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Tacoma police raided her home in error, but woman shouldn’t get $250,000, court rules

Washington state crimes by the numbers

The Washington Association of Sheriffs and Police Chiefs 2017 Crime in Washington Annual Report details crimes against persons, property and society statistics from agencies that serve about 92% of the state.
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The Washington Association of Sheriffs and Police Chiefs 2017 Crime in Washington Annual Report details crimes against persons, property and society statistics from agencies that serve about 92% of the state.

The state Court of Appeals has overturned a $250,000 judgment awarded to a woman whose house was mistakenly raided by police in 2011.

Tacoma police raided Kathleen Mancini’s Federal Way home Jan. 5, 2011 while looking for a suspected methamphetamine dealer who lived in the same apartment complex, court records say.

Mancini sued the City of Tacoma. The lawsuit was heard in King County, and jurors awarded her $250,000, finding in her favor on one claim. They decided police were negligent in failing to verify information from an informant about where the suspected dealer lived.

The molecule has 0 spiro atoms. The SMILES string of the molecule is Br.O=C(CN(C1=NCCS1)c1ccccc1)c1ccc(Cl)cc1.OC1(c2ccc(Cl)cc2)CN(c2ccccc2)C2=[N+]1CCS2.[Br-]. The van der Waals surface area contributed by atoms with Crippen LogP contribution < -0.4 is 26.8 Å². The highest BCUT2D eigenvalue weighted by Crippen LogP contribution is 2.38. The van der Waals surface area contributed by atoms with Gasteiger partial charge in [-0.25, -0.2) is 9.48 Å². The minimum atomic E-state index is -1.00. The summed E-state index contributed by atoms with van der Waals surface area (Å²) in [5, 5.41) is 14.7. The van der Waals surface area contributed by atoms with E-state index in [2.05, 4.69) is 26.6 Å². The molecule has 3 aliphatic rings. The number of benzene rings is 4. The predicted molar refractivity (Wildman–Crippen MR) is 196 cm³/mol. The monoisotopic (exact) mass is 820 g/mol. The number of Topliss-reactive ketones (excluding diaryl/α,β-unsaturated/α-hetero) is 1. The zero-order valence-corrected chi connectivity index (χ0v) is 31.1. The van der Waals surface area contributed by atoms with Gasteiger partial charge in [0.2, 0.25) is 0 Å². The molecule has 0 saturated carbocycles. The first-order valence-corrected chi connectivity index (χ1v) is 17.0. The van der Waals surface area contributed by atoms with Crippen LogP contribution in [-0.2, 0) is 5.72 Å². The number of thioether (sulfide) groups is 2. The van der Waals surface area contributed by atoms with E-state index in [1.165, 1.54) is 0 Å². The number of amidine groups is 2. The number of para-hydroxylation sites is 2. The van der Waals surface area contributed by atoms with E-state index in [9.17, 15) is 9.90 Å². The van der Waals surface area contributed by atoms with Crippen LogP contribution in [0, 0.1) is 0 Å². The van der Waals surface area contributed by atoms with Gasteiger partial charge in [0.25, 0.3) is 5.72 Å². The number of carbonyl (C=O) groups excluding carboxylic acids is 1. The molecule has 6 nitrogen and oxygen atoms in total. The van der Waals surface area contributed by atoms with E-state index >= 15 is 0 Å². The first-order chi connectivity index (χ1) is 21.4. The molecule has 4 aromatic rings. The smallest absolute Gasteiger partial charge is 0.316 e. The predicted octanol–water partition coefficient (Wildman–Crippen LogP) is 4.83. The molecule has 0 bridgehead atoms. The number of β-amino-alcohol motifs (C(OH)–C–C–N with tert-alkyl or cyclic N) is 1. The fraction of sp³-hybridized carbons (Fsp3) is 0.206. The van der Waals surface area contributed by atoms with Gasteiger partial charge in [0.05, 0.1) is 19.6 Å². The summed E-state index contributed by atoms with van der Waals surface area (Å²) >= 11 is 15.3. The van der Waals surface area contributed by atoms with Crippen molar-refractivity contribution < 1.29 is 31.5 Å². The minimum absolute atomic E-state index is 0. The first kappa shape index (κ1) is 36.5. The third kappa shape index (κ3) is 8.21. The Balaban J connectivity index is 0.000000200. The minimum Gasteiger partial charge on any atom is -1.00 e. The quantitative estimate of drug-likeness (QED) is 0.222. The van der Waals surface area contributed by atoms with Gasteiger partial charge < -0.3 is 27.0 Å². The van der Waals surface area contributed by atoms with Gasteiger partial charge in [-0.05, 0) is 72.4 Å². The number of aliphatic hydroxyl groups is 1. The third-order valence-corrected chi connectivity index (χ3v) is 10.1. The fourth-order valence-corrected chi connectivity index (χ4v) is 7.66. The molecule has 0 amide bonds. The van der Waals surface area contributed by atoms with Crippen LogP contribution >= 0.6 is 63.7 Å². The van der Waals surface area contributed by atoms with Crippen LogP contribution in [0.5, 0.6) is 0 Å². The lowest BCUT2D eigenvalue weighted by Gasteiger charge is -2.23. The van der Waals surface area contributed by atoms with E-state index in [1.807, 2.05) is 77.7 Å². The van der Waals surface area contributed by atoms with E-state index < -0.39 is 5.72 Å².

That sort of a claim is not allowed in this state, a three-judge panel of Division I of the Washington State Court of Appeals said in its decision Monday.

“On appeal, the City contends that Mancini’s negligence claim should not have been submitted to the jury because, as tried, it was a claim for negligent investigation, which is not cognizable in Washington,” Judge Stephen Dwyer wrote for the panel.

Judges Marlin Appelwick and Cecily Hazelrigg-Hernandez agreed, finding that the judgment must be vacated.

“Lacking evidence of negligence outside of the evidence-gathering aspects of the police investigation, Mancini did not present sufficient evidence at trial to support a claim upon which relief could be granted,” Dwyer wrote.

Court records say a confidential informant told police the suspected dealer lived in apartment B1 of the complex and that the suspect rented the unit in his mother’s name. An officer found records that Mancini rented apartment B1 and believed Mancini to be the suspect’s mother.

Officers used a battering ram on her door, moved her outside, then realized they had the wrong apartment.

The actual suspect lived in apartment A1, elsewhere in the complex.

Mancini, a then-62-year-old nurse, said she was thrown to the ground at gunpoint and made to stand barefoot outside during the mistaken raid.

She argued that police violated department policy by not verifying that they had the right apartment by doing a controlled buy or surveillance.

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